BBI Advanced Technology Lab (BAT-Lab)

The BAT-Lab is developing and facilitating access to new technologies, including single-cell analysis, large-scale functional analysis, and pathogen detection.


The BAT-Lab is developing and facilitating access to new technologies, including single-cell analysis (e.g. single-cell transcriptomes, epigenomes, etc.), large-scale functional analysis (e.g. CRISPR screens, deep mutational scanning, saturation genome editing, massively parallel reporter assays, etc.), and pathogen detection.

The BAT-Lab is co-directed by Dr. Lea Starita, PhD, Research Assistant Professor of Genome Sciences at the University of Washington, and Dr. Jay Shendure, MD, PhD, the BBI’s Scientific Director.

Meet the BAT Lab Team here >

Single Cell Sequencing and Bioinformatics

We now offer a suite of services for single nucleus sequencing and data interpretation. Our tools support multiplexed single nucleus RNA-seq, from nuclei isolation through single cell sequencing and analysis. We employ comprehensive quality control measures at each step, including: quality control of sample input, sample isolation, sci-RNA-seq experiments and analyses.

The Bioinformatics team develops data analyses and visualization tools for the emerging field of single cell genomics, in part to support the BBI’s Seattle Single Cell Initiative. The BBI computational team provides automated open-source pipelines, and regular office hours to help troubleshoot issues, as well as quarterly data analysis tutorials to help collaborators in the single cell community navigate all levels of analyses of single cell data. They also consult with collaborating labs to tailor approaches for analysis and integration of large single cell datasets.

Learn more about the method, tools, and services at >

Contact us with questions at >

Single Cell Sequencing Center

Access trainings, resources and meet the single cell bioinformatics team here >

Single Cell Cao et al Science 2017

Saturation Genome Editing

Harnessing Saturation Genome Editing (SGE) technologies to interpret genetic variation in clinically actionable genes

Variants of uncertain significance limit the clinical utility of genetic information. The SGE team (as part of the Center for Actionable Variant Analysis or CAVA) produces high resolution sequence-function maps for clinically actionable genes.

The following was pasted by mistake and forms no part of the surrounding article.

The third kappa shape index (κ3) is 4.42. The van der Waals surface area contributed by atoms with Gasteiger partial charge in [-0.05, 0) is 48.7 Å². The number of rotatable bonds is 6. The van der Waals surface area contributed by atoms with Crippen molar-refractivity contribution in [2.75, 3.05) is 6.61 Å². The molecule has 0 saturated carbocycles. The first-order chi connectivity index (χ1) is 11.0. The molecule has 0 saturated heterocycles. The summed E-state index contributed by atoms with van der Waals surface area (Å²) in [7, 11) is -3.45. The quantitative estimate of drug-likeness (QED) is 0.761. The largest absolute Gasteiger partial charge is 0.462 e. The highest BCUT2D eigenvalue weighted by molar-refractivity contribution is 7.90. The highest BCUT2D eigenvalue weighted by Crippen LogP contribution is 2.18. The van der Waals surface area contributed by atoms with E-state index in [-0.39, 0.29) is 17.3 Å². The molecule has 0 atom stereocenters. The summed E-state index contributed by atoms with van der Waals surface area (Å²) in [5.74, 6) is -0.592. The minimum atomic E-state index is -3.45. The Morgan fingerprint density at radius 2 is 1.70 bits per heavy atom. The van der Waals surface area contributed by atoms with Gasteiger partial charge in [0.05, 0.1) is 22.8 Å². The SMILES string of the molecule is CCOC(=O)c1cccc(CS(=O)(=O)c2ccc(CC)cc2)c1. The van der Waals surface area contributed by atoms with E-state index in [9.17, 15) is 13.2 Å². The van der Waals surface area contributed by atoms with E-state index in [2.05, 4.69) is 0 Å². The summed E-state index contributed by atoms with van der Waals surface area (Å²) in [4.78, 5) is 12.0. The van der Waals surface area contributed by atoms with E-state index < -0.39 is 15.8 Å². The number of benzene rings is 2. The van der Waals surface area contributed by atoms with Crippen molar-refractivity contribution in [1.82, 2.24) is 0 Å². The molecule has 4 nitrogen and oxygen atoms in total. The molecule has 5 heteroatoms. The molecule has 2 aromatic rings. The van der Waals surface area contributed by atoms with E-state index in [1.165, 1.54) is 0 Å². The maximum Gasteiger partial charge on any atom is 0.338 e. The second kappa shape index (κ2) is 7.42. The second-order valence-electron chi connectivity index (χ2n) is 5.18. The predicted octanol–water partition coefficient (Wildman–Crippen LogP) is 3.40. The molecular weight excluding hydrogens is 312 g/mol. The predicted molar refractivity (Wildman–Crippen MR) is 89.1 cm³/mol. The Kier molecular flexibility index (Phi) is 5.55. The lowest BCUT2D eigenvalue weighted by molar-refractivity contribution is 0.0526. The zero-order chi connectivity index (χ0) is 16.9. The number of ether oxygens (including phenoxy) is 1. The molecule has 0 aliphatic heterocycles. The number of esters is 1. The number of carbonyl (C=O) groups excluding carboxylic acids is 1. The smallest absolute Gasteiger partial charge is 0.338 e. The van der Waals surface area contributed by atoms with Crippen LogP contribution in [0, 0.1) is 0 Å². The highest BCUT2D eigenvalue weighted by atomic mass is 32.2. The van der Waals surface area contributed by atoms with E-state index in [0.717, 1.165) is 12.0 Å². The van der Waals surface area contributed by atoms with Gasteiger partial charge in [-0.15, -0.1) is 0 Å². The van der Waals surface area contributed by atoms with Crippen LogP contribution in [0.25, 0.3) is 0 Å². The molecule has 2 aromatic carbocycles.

Access a Database of Functional Classifications of BRCA1 Variants based on Saturation Genome Editing >

Access MaveDB, a public repository for datasets from Multiplexed Assays of Variant Effect (MAVEs), such as those generated by deep mutational scanning (DMS) or massively parallel reporter assay (MPRA) experiments.

Saturation Genome Editing

Pathogen Detection

In the fall of 2018, the Brotman Baty Institute (BBI) launched the Seattle Flu Study to identify new and better ways to detect, prevent, and respond to outbreaks of respiratory illness. In collaboration with the University of Washington School of Medicine, Seattle Children’s Hospital, and the Fred Hutchinson Research Center, BBI formed a team of scientists and researchers to collect, analyze, and report on nasal swabs from participants from around the Seattle metro area.

The objective was to analyze flu and other respiratory illnesses within the Seattle area, to track their spread through communities, and to develop a pathogen surveillance network to prepare for future epidemics.

BBI expanded its study in early 2020 to include SARS-CoV-2 and developed two wide-scale research testing platforms: the Greater Seattle Coronavirus Assessment Network (SCAN) and the Husky Coronavirus Testing. SCAN provides free at-home testing in King and Pierce counties; Husky Testing offers free COVID-19 testing for UW students, faculty, and staff. In the fall of 2020, in response to increasing demands for testing and global shortages of viral media and extraction reagents, BBI developed SwabExpress, an extraction-free method of COVID-19 testing that allowed for testing many more samples at a fraction of the cost. Link to SwabExpress paper.

SwabExpress uses simple equipment, such as laboratory ovens, rather than robotic extraction machines. Throughout the year, nearly 100,000 samples for COVID-19 were tested. This technology will make testing more accessible in future epidemics, especially in regions with fewer resources.

BBI conducts real-time quantitative PCR testing using its own lab-developed test for SARS-CoV-2, as well as the OpenArray™ multi-pathogen panel to test for flu and other respiratory illnesses. Results for SARS-CoV-2 are returned to the participant typically within 48 hours. The information collected from these samples is analyzed and used by experts to track the spread of respiratory diseases, as well as to inform the public. It also is shared with health policy makers on the local, state, and national levels to inform policy decisions.

If you are interested in using BBI's pathogen detection services, please contact >

BAT Lab - Flu